Ryan Nehlen "Tests Out the Roof" at WVU Pro Day - WVU Football, WVU Basketball, News - Mountaineer Sports

Ryan Nehlen "Tests Out the Roof" at WVU Pro Day

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MORGANTOWN -

Ryan Nehlen was made for a pro day.

As one of West Virginia football's most gifted athletes, the opportunity to put his body to the test and measure that athleticism in terms of concrete numbers is something that the wide receiver can take advantage of.

So when the Mountaineers held their pro day a week ago, the Morgantown native knew his football future was on the line and if he performed the way he was capable of doing, the National Football League scouts, general managers and coaches on hand would have no choice but to take notice.

"My body is drained right now just because I'm not used to this stuff," Nehlen said after his workout. "Running the 40[-yard dash], I'm not used to that stuff, getting down in a three-point stance and taking off. That stuff stresses you out a little bit."

You wouldn't know it based on his results.

Nehlen clocked the fastest times and the highest numbers in many of the statistical categories tested throughout the day. His 40-yard dash of 4.53 seconds was top on the team, as were both of his shuttle runs and he turned in the second-best time on the three-cone drill.

He also apparently hid his pogo stick, but used it well when showing off his leaping ability. The 6-foot-3, 205-pound athlete had a vertical jump of 39 inches, which was not only the best at West Virginia, but it also would have been just half of an inch behind the best jump among wide receivers at this year's NFL Combine.

His broad jump was again at the top of the charts, covering 11-feet and one inch.

He, along with running back Shawne Alston and cornerback Pat Miller, spent weeks under the tutelage of West Virginia's strength staff, trying to prepare their bodies for the exact rigors that would accompany pro day.

"I worked out here at the stadium with Mike Joseph, Darl [Bauer], Kevin [McCadam] and they did a great job of getting us ready and working on our technique and I give all the praise to them. They did a great job with us," said Nehlen.

So when it all played out and the reps and the runs really counted, that group was all there to cheer on Ryan and to cheer on each other to a strong showing and a potential look from those in the NFL who ultimately decide what a player can and cannot provide their team.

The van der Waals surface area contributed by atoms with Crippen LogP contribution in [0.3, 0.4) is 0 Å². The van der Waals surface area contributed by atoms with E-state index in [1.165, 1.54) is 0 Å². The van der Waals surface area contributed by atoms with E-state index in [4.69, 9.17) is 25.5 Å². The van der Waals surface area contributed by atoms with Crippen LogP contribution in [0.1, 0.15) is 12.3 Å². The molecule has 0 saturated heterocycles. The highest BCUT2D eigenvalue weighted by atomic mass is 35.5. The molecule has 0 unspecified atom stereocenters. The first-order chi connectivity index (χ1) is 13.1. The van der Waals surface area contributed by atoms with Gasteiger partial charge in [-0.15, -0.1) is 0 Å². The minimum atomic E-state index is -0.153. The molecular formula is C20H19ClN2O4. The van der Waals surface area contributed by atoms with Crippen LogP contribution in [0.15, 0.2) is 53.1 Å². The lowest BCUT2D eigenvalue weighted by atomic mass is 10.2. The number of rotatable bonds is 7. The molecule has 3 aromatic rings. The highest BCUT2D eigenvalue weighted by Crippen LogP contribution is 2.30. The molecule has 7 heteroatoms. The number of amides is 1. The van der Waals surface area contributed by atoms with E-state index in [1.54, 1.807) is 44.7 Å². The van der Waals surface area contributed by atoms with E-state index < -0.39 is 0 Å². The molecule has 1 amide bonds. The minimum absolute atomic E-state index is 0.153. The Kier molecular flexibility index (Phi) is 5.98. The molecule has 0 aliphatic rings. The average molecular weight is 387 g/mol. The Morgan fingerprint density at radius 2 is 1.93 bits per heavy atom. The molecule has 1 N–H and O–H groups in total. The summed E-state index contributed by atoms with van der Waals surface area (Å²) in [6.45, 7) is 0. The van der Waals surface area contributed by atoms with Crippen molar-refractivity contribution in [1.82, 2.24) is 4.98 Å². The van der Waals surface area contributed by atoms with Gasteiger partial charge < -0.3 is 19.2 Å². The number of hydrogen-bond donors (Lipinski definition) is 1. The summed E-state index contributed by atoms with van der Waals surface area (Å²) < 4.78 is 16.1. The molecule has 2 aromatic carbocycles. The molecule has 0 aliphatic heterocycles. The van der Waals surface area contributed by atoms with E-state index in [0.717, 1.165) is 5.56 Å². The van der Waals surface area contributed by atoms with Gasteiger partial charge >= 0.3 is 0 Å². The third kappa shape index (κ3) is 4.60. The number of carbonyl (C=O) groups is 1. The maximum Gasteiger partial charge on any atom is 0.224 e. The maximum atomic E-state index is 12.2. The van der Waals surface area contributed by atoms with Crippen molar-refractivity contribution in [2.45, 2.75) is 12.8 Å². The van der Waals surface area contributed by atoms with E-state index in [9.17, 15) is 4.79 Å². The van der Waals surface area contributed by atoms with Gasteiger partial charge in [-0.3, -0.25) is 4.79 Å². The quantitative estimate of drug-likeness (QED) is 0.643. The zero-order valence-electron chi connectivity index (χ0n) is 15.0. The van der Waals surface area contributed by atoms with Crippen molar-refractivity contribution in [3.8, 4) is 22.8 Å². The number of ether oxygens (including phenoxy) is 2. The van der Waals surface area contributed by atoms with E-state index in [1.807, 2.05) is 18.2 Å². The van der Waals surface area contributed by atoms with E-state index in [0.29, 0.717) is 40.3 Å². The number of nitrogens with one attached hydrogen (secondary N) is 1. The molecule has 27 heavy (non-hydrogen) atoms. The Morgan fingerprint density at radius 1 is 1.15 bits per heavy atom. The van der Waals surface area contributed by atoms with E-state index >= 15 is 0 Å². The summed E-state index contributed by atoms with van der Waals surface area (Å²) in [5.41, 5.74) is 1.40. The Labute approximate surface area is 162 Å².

"He's a kid who does everything right, he tests out the roof," WVU offensive coordinator Shannon Dawson said of Nehlen. "You never know when people are just going to take it and run with it."

Many of those on hand may now be forced to go back and look at Nehlen's film from his career, but the problem they may encounter is that not much of exists. He just so happened to play behind the likes of Stedman Bailey and Tavon Austin, not to mention other receivers who took playing time away.

You won't hear him complain about that fact, though. Actually, he sees their success as being beneficial to him now.

"I was totally blessed to have the years Geno [Smith] and Stedman and Tavon had this year and the publicity surrounding this event was special for guys like me who didn't have as much film on the field. So it was a good experience," said Nehlen.

After proving his athleticism, Nehlen had a chance to join those more sought after friends of his in passing drills. Smith threw 64 passes that day and the majority of them were to Bailey and Austin, but none of them that targeted Nehlen ever touched the ground.

He showed his ability to run crisp routes, to make quick cuts and to leap in the corner of the end zone and pull down a ball from its highest point.

"This stuff, catching balls and running routes, that's what I've done my whole life, so I enjoy that part," said Nehlen. "It was fun because it just felt like a Friday walk-through out there running routes with [Smith] and we've always had a pretty good connection."

That is precisely what Nehlen thinks he can provide a team at the next level. He may not have the flash and the big numbers to back him up, but he has a solid skill set and a great pair of hands to help become a reliable receiver for some passer in the NFL.

"I'm never going to blow by anybody," said Nehlen. "There are people for that in the NFL, but I think there's always a spot for a guy that can just go out there and just consistently catch the football. I think if you can consistently catch the football, you always will have a chance."

The man who put him through his daily grind much of the past season believes that if Nehlen finds himself in an NFL camp, he will do what it takes to stick around.
"In my opinion, he needs to be on a roster at some point in the beginning of the year and be given an opportunity just based on my knowledge of being around him for the last two years," Dawson said.

Nehlen knows that he has an uphill climb to land a job in the pro ranks, but he also knows that with his WVU career behind him, he has a clean slate.

"After college, it's a new start," Nehlen said. "You want to set new impressions on people and hopefully they give you a chance."

If pro day was his first impression on the NFL, it was quite a good one.

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